Lieberman: There's No Security Without the Jordan Valley
Foreign Minister Avigdor Lieberman on Wednesday stressed the importance of the Jordan Valley for Israel’s security.
Lieberman made the comments during a visit with his colleagues from the Yisrael Beiteinu party, Tourism Minister Stas Misezhnikov and Immigration Absorption Minister Sofa Landver, to the Tamar, Megilot and Jordan Valley regional councils.
“From this place we can best see the importance of the Jordan Valley to Israel's security,” Lieberman said as he visited an observation point at the Jordan Valley. “It would be impossible to ensure the security of the State of Israel without an Israeli presence in the Jordan Valley and we cannot settle for the presence of international forces, especially when we see what's happening in our region, in Syria and elsewhere. The Jordan Valley is the key to protecting Gush Dan and the most important barrier we have against the threats which we face.
“In the political situation in the Middle East, we certainly should not and cannot trust anyone but ourselves on matters of national security,” added Lieberman. “The Jordan Valley is one of the main and most sensitive points in future negotiations, but with all our desire and willingness to make bold moves, the Jordan Valley is not the place to conduct experiments which may produce irreversible results.”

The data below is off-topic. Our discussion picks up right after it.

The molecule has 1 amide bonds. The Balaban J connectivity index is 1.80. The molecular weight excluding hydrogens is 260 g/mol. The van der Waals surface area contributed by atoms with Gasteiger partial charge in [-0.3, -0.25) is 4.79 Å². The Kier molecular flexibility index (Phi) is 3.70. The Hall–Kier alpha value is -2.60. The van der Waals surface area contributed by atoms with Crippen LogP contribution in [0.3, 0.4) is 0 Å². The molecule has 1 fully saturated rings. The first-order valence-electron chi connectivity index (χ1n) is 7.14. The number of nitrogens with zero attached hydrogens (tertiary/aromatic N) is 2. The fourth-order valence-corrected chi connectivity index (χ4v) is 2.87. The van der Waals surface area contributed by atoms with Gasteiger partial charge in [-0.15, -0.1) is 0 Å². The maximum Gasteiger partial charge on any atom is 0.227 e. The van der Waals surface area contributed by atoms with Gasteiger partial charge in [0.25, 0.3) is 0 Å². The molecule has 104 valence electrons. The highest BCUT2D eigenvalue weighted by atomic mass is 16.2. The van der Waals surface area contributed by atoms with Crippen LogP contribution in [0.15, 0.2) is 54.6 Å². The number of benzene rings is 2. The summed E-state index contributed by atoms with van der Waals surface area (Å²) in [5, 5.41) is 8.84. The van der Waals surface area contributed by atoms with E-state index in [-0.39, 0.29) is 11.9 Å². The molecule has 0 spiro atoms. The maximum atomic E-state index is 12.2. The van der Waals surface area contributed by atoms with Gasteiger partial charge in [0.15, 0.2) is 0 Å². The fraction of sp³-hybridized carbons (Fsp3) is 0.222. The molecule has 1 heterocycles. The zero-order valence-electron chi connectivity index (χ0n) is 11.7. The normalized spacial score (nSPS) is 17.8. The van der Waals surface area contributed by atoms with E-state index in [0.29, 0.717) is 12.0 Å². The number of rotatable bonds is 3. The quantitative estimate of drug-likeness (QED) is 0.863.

Lieberman was asked whether he also meant that there should be Israeli civilian presence in the Jordan Valley and not just military forces, to which he replied that his comments relate to both military and civilian presence in the Jordan Valley. He added that the communities in the Jordan Valley have made a major contribution to the State of Israel and its security and said, “They will remain in place and we will work to strengthen them.”
Recently it was reported that Prime Minister Binyamin Netanyahu had agreed to relinquish sovereignty over the Jordan Valley.
In a speech to the Knesset plenum last year at its special Herzl Day session, the Prime Minister laid down five conditions for a peace treaty with the Palestinian Authority – but the Jordan Valley was not listed among the items.
Netanyahu later clarified that Israel will not leave the Jordan Valley, regardless of whatever final status agreement is made with the Palestinian Authority.
“I will sign a final status agreement only if Israel remains in the Jordan Valley. I believe that we are thus acting sensibly, and looking out for the welfare and security of Israel,” Netanyahu said.